This weight loss can be attributed to decreased food intake, as mentioned earlier, or energy conservation for the perceived hibernation period.

Furthermore, you might notice that your hedgehog’s spines appear fluffed or not as neat and smooth as usual. They might also curl up more often, mimicking their natural hibernation posture.

Sign 6: Unresponsiveness

Another sign that your hedgehog might be trying to hibernate is unresponsiveness. We’re not talking about the typical grumpy hedgehog attitude – this is more of an alarming, unusual lethargy.

You might find that your hedgehog doesn’t react as quickly to stimuli as they usually do or they seem generally slower in their reactions.

This kind of behavior can be quite concerning, especially if it’s out of character for your pet. You might be asking, “How quickly do hedgehogs go into hibernation?

The answer can vary – some hedgehogs can display these signs over several days, while others might show them more abruptly.

Sign 7: Changes in Waste Production

Finally, keep an eye on your hedgehog’s litter area. Changes in waste production are a lesser-known but equally important sign that your hedgehog might be trying to hibernate.

During hibernation, hedgehogs conserve energy and resources, reducing waste production.

A significant decrease in fecal matter frequency or amount could indicate an impending hibernation attempt. Similarly, changes in urine production, such as lesser quantity or more concentrated urine, could also be a sign.

How to Prevent Hedgehog Hibernation Attempts

Hibernation can be risky for domesticated hedgehogs, primarily because they lack the resources and conditions as their wild counterparts.

Therefore, preventing hibernation attempts is crucial for their well-being.

Here are a few steps to prevent hibernation attempts in your pet hedgehog:

  • Maintain Optimal Temperature: Keep the environment warm, ideally between 72 to 80 degrees Fahrenheit (22.2 to 26.7 degrees Celsius). You can use a thermostat-controlled ceramic heat emitter to achieve this.

  • Provide Adequate Lighting: Regulate their day-night cycle with 12 to 14 hours of light per day. This helps your hedgehog distinguish between seasons and reduces hibernation attempts.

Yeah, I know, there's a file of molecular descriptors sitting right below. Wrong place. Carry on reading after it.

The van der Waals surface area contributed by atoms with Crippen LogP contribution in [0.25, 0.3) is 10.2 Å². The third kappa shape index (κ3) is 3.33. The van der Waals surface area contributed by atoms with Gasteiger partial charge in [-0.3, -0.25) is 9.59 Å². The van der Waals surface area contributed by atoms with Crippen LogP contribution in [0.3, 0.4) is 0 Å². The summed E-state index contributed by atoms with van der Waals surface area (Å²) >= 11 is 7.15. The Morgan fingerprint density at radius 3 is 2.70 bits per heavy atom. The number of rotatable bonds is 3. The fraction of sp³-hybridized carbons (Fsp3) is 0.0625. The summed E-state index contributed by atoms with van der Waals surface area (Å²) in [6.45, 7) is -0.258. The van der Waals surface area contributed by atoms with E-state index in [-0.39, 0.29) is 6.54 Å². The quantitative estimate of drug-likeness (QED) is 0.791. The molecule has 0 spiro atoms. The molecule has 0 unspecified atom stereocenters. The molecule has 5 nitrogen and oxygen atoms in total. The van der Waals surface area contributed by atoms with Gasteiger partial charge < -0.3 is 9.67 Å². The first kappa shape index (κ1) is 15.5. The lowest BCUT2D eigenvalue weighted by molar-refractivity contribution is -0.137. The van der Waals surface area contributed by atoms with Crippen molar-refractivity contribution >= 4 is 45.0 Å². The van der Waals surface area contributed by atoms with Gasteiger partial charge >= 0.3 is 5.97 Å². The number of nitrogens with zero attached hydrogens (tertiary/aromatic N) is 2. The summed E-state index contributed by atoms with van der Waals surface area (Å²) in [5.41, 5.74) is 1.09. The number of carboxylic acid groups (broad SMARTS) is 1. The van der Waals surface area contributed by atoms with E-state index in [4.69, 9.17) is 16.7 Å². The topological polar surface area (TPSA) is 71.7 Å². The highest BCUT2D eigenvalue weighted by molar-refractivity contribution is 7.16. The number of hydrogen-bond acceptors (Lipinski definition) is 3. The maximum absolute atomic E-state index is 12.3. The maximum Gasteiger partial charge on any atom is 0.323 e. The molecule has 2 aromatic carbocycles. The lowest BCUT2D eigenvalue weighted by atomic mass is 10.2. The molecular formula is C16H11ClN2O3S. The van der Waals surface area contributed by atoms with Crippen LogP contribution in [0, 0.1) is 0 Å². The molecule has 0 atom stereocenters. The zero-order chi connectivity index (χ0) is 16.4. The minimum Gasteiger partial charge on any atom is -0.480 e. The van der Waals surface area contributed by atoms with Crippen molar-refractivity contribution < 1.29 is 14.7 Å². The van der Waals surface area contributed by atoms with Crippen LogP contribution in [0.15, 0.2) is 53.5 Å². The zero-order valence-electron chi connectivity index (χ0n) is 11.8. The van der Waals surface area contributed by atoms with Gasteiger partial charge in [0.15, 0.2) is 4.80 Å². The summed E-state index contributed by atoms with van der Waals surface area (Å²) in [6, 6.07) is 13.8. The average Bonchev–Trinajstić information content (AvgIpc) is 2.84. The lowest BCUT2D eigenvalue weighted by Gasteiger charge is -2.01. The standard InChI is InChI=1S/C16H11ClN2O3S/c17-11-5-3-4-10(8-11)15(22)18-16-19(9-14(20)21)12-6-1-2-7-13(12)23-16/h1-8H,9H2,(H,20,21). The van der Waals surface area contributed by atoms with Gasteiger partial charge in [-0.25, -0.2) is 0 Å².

• Offer a Balanced Diet: Keep their diet rich in proteins and low in fats. Fruits and vegetables should also be part of their diet but in moderation. And remember, treats like bread or eggs should be given sparingly, as overfeeding can lead to obesity. For more details on what to feed your hedgehog, check out our blog posts on hedgehog diet here and here.

  • Regular Check-ups: Regular vet visits can help detect early signs of hibernation attempts or other health issues, enabling timely intervention.

Frequently Asked Questions (FAQ)

Q1. How do you know if your hedgehog is trying to hibernate?

You might notice signs such as decreased activity, reduced appetite, body temperature drop, alterations in sleeping patterns, changes in physical appearance, unresponsiveness, or changes in waste production. Always consult a vet if you notice these signs.

Q2. What do hedgehogs do before they hibernate?

Hedgehogs might display behaviors like decreased activity and increased sleeping hours. They may also start to spend more time in cozy, darker areas of their enclosure, which might mimic a burrow-like environment.

Q3. How do I stop my hedgehog from hibernating attempt?

Maintain a warm environment, regulate their day-night cycle, offer a balanced diet, and have regular vet check-ups. Remember to keep the enclosure temperature between 72 to 80 degrees Fahrenheit (22.2 to 26.7 degrees Celsius).

Q4. How quickly do hedgehogs go into hibernation?

The transition can vary. Some hedgehogs can display signs over several days, while others might show them more abruptly. It’s essential to keep a keen eye on any changes in your hedgehog’s behavior and seek veterinary advice if necessary.


Keeping a hedgehog as a pet is a unique and rewarding experience, but it comes with its own set of challenges.

Awareness of the signs that your hedgehog is trying to hibernate is crucial, as domesticated hedgehogs aren’t equipped for a safe hibernation like their wild counterparts.

Maintaining a warm and comfortable environment, offering a balanced diet, and regular health checks are all critical preventative measures.

Remember, your hedgehog depends on you for their well-being, so being vigilant and proactive can help ensure a long, healthy life for your spiky little friend.